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Gathering and Analyzing Recipient Feedback from Within an Email

ClickDimensions allows you to create surveys for the purpose of gathering customer feedback, and these work great in many scenarios, such as linked in an email, embedded on a web page, redirected to following a form submission, etc. However, what if you want to give your email recipients a way to very quickly provide feedback directly within an email they have received, without needing to fill out a survey?

You can accomplish this pretty easily by adding links in your email template that the customer can click to provide feedback. This previous blog post walks you through how to do that.

Here are a few important points to consider about the method described in that post:

  • You will need the feedback links to direct to separate “thank you” pages.
  • You will receive the feedback as Click type email events in CRM (as well as, optionally, page views for the “thank you” pages). Thus:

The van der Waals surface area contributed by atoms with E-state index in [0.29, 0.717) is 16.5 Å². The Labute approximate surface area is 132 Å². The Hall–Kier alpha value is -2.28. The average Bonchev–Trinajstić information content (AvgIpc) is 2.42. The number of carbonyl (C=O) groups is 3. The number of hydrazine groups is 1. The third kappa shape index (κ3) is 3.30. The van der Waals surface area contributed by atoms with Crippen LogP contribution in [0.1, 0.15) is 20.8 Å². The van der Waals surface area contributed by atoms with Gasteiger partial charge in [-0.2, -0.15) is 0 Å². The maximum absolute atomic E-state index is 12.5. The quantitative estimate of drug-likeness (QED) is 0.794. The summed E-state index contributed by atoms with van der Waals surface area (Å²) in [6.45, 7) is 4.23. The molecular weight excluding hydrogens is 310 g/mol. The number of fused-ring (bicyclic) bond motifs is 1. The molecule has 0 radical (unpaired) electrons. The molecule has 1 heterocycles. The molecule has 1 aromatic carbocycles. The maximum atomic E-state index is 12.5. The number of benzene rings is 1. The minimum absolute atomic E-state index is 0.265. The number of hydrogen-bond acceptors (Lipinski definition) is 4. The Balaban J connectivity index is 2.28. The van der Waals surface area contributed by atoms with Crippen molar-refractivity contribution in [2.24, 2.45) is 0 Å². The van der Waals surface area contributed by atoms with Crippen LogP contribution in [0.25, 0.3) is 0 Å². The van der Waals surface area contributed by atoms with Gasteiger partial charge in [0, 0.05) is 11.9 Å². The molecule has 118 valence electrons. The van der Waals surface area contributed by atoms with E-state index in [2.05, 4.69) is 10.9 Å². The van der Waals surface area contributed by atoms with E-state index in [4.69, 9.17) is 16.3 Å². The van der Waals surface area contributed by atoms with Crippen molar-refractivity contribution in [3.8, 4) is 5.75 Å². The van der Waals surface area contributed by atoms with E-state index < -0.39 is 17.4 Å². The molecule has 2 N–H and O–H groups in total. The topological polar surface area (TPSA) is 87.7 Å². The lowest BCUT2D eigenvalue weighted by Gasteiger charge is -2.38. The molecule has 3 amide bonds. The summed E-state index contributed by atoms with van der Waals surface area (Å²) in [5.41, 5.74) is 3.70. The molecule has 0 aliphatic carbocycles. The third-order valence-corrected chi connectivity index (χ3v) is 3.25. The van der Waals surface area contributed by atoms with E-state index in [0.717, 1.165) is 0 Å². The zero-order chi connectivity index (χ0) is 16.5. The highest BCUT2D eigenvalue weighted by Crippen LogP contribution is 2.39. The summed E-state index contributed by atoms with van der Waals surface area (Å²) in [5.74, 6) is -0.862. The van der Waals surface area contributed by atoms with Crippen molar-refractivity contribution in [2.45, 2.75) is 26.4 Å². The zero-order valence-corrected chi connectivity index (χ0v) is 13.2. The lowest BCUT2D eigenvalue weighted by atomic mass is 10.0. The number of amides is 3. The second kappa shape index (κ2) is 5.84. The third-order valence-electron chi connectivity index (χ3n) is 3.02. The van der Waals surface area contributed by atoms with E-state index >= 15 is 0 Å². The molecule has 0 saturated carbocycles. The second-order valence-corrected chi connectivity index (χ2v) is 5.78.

• In order to properly understand the feedback, you need to make sure you know which link URL corresponds with each feedback level.
  • Because records are being created in CRM, in addition to running advanced find queries and reports, you can use workflows to build automatic processes around the feedback you receive.

In the rest of this post, I will dive into some examples of what can be done with this feedback as it flows into CRM.

The examples will be based on the feedback received for this email:

Analyzing feedback 1

The feedback links in this email link to the following three survey pages:

Very Relevant:

Analyzing feedback 2

Somewhat Relevant:

Analyzing feedback 3

Irrelevant:
Analyzing feedback 4

 

As recipients click the feedback links in your email, Click email events will be generated in your CRM environment. Here is an example of one such email event, generated by clicking the Very Relevant link in the email above:

Analyzing feedback 5